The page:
- Category: Volume 86 (Fall 2014 - Spring 2015)
- Published: 22 April 2015
Imagine this: it's 1957 and Rock n' Roll music is forming, growing more popular in the teen generation by the day. The music is fast, it's loud, and it's nothing anyone has seen before. The baby boomer post-World War II kids are running around like chickens with their heads cut off, breaking away from previous social norms. Parents are furious.
Word gets around about a young kid in his twenties from Louisiana recording at Sun Records, where Elvis got his start. Word also says he's a lunatic. Flipping his curly hair, he pounds on the piano keys with a chaotic proficiency that only a genius could produce. He sings about "shakin'" and "wigglin' around" with a Southern twang that can shout over his piano or fall loosely from his mouth like thick molasses.
"He's the white Little Richard," you say to your friend as both of you jump around your bedroom to the sounds coming out from the record player in the corner. Sweating, gasping for breath, you realize music has never made you feel this way before—so alive, so in the now. A new star is born, and his name is Jerry Lee Lewis.
57 years later, celebrating his 80th birthday on tour, Lewis took to B.B. King's night club in NY's perpetually bustling Times Square last Thursday. And not even sitting in the night-before-Halloween New York City traffic could take away from what this night gave to me.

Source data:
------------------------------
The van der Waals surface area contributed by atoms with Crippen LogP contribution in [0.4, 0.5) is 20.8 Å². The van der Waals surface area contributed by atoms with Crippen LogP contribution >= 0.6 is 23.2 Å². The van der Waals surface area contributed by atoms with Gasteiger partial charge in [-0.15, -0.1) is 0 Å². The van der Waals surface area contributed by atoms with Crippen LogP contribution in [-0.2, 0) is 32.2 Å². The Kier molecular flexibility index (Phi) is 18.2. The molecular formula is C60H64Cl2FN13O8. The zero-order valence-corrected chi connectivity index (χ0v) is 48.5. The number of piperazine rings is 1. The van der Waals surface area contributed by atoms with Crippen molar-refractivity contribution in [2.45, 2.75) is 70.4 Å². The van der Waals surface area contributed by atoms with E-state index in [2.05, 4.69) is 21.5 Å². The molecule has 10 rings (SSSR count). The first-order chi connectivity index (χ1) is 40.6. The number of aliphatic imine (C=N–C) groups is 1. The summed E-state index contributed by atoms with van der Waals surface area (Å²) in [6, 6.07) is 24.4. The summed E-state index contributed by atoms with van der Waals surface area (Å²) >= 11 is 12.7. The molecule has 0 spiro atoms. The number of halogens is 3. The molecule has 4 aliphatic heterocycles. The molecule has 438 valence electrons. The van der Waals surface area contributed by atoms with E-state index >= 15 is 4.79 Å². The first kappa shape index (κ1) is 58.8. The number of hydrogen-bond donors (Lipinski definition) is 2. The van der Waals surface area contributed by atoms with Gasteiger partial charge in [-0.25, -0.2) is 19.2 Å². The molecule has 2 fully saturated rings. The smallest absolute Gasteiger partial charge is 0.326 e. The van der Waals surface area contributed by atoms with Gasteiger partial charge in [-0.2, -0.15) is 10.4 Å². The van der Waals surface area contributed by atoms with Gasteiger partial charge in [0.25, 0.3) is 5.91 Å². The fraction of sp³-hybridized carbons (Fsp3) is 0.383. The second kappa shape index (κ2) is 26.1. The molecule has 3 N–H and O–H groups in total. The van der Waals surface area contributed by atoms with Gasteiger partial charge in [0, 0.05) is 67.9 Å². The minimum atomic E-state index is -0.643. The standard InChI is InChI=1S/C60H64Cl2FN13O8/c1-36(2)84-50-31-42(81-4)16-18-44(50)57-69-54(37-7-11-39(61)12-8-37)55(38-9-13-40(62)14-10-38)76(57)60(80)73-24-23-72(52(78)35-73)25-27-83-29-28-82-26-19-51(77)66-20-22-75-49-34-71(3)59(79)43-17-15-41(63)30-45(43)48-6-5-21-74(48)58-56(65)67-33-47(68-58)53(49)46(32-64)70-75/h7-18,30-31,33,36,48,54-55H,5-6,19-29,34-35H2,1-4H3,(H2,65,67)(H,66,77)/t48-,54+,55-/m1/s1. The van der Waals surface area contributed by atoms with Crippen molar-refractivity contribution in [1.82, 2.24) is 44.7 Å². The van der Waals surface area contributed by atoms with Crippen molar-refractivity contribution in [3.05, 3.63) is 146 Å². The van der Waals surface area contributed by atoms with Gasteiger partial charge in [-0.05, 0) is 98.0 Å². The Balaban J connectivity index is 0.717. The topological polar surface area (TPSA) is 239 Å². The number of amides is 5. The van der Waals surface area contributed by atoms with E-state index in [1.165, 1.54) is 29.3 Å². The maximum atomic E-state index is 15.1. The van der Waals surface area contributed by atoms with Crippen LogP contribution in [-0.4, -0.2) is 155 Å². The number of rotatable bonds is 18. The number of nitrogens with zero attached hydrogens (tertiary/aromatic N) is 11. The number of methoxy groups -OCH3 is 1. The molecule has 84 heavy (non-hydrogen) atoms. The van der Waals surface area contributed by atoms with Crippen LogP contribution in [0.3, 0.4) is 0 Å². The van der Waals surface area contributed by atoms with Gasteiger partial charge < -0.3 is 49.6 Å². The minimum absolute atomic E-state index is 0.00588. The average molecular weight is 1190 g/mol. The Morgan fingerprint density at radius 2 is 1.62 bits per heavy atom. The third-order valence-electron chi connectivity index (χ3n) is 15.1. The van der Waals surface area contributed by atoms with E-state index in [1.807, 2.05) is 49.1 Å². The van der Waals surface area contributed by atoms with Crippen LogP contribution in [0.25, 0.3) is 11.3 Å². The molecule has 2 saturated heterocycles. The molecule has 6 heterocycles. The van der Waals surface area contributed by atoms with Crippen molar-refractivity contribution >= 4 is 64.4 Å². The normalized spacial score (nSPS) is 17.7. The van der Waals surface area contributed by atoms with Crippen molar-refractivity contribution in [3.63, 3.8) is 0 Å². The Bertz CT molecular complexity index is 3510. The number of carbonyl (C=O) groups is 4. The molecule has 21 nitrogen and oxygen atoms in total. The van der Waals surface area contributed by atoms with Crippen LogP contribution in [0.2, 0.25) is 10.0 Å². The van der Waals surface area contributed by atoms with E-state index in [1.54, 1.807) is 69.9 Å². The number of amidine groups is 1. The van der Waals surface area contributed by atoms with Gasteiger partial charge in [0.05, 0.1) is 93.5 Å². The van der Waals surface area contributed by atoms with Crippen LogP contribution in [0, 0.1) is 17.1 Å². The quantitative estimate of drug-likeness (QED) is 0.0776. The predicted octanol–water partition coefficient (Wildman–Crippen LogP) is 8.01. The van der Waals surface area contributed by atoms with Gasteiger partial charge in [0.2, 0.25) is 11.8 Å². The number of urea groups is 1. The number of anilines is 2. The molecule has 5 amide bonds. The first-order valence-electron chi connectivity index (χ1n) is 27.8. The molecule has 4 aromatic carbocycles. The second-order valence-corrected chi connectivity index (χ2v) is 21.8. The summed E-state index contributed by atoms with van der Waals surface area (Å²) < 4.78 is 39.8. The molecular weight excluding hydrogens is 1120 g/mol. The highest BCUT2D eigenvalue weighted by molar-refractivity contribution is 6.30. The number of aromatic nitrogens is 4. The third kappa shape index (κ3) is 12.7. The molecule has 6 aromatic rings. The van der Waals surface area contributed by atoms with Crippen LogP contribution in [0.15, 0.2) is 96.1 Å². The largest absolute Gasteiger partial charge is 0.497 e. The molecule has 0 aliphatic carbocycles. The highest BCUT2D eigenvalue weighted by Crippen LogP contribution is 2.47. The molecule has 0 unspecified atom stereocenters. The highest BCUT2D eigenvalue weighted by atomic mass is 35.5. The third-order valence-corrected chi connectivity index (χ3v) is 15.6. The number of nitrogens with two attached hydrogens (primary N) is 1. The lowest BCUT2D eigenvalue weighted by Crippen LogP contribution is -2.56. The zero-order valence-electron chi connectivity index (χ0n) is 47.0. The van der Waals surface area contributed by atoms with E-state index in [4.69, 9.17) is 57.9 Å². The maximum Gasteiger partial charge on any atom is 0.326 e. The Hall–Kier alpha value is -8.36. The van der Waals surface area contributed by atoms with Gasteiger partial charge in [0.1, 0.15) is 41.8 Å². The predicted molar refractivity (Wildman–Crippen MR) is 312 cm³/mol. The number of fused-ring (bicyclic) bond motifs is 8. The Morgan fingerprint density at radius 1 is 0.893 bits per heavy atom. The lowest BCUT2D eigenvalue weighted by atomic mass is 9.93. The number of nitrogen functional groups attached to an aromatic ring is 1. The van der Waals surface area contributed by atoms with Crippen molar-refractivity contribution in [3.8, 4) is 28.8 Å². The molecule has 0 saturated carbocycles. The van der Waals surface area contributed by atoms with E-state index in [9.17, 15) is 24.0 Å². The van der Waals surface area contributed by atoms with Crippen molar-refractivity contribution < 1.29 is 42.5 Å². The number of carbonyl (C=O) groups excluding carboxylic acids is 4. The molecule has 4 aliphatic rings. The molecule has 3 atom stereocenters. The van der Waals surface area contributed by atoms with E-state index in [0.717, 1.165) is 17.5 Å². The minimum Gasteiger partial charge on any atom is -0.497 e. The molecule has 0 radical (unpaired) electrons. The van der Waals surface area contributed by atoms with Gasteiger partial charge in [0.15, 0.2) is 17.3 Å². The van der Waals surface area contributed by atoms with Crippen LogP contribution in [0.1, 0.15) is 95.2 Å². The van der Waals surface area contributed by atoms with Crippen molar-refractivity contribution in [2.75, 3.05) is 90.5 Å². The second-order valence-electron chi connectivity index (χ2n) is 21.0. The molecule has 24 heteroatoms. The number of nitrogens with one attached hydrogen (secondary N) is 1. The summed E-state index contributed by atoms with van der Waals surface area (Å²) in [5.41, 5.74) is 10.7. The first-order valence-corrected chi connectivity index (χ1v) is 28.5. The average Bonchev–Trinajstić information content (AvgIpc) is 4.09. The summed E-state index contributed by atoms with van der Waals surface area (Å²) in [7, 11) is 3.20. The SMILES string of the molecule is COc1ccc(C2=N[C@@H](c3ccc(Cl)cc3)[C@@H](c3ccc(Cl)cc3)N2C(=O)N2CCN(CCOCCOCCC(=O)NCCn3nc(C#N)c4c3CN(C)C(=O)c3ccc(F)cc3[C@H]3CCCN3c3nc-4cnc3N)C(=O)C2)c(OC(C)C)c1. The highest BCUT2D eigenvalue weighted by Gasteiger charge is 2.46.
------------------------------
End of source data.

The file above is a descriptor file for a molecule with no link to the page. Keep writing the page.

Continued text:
Arriving at B.B. King's venue at 7 pm, an hour before the show began, all the seats in the house were taken. My father and I ended up standing at the bar where there was plenty of room to hang around. However, by the time Lewis came on at 9 pm we were packed in like sardines, fighting for position to get a clear view of the stage.
The lights went out at 9:10 when Lewis, cane in hand, was escorted to the stage with the help of his band members and a woman who stood sheepishly in the back of the stage throughout the show. He didn't waste any time, playing a song with the furious delicacy on piano that only a rock legend like himself could have mastered. This is Rock n' Roll.
The air inside the club was electric. Lewis' energy was phenomenal for his experienced age, and the banter with his diehard fans in the crowd between songs was witty and fun-loving. Despite living the long life of a Rock n' Roll star, he was still sharp as a tack.
Forty minutes was all it took, and no one who was in attendance will ever be the same. Lewis blew through 11 songs but at no point did the show seem rushed or frazzled. Watching him pound on the piano, sliding his hands back and forth and yelling into the microphone, he had everyone in the place jumping. And ending the show with a flair that only a true rock pioneer could get away with, he used his cane to hit the last few notes of the song.
Stepping out into the frigid New York City street, it made me realize what a different level of music I had seen that night really was. I had just witnessed an 80-year-old man take complete control of a crowd and get them more hot-and-bothered than any other concert I have seen before. They say true Rock n' Roll died when Lewis, Little Richard, Chuck Berry, and Elvis were out of the game, and The Beatles brought it back. I'm glad I got to see one of the first originators of cool.
IMAGE TAKEN from bbkingblues.com